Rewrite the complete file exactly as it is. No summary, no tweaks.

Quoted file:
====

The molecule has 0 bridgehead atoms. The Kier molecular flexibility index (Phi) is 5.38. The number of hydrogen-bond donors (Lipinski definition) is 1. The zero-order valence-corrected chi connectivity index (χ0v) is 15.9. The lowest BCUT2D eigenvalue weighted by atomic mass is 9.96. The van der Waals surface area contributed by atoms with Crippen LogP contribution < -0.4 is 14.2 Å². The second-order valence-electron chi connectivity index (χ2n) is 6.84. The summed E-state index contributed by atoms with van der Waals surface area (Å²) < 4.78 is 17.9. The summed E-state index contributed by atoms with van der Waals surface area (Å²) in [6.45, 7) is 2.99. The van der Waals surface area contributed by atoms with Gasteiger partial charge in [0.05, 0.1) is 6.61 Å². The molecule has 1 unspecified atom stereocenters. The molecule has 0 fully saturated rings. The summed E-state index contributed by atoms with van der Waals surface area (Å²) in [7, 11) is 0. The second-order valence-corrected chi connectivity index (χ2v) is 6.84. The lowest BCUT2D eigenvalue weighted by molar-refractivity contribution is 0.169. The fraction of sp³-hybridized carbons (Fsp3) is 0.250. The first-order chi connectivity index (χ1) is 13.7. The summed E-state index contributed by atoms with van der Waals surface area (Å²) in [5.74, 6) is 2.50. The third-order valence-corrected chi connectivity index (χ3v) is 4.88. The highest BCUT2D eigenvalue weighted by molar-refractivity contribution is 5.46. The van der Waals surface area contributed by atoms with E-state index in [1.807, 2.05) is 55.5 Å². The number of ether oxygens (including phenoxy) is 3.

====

The molecule has 0 bridgehead atoms. The Kier molecular flexibility index (Phi) is 5.38. The number of hydrogen-bond donors (Lipinski definition) is 1. The zero-order valence-corrected chi connectivity index (χ0v) is 15.9. The lowest BCUT2D eigenvalue weighted by atomic mass is 9.96. The van der Waals surface area contributed by atoms with Crippen LogP contribution < -0.4 is 14.2 Å². The second-order valence-electron chi connectivity index (χ2n) is 6.84. The summed E-state index contributed by atoms with van der Waals surface area (Å²) < 4.78 is 17.9. The summed E-state index contributed by atoms with van der Waals surface area (Å²) in [6.45, 7) is 2.99. The van der Waals surface area contributed by atoms with Gasteiger partial charge in [0.05, 0.1) is 6.61 Å². The molecule has 1 unspecified atom stereocenters. The molecule has 0 fully saturated rings. The summed E-state index contributed by atoms with van der Waals surface area (Å²) in [7, 11) is 0. The second-order valence-corrected chi connectivity index (χ2v) is 6.84. The lowest BCUT2D eigenvalue weighted by molar-refractivity contribution is 0.169. The fraction of sp³-hybridized carbons (Fsp3) is 0.250. The first-order chi connectivity index (χ1) is 13.7. The summed E-state index contributed by atoms with van der Waals surface area (Å²) in [5.74, 6) is 2.50. The third-order valence-corrected chi connectivity index (χ3v) is 4.88. The highest BCUT2D eigenvalue weighted by molar-refractivity contribution is 5.46. The van der Waals surface area contributed by atoms with E-state index in [1.807, 2.05) is 55.5 Å². The number of ether oxygens (including phenoxy) is 3.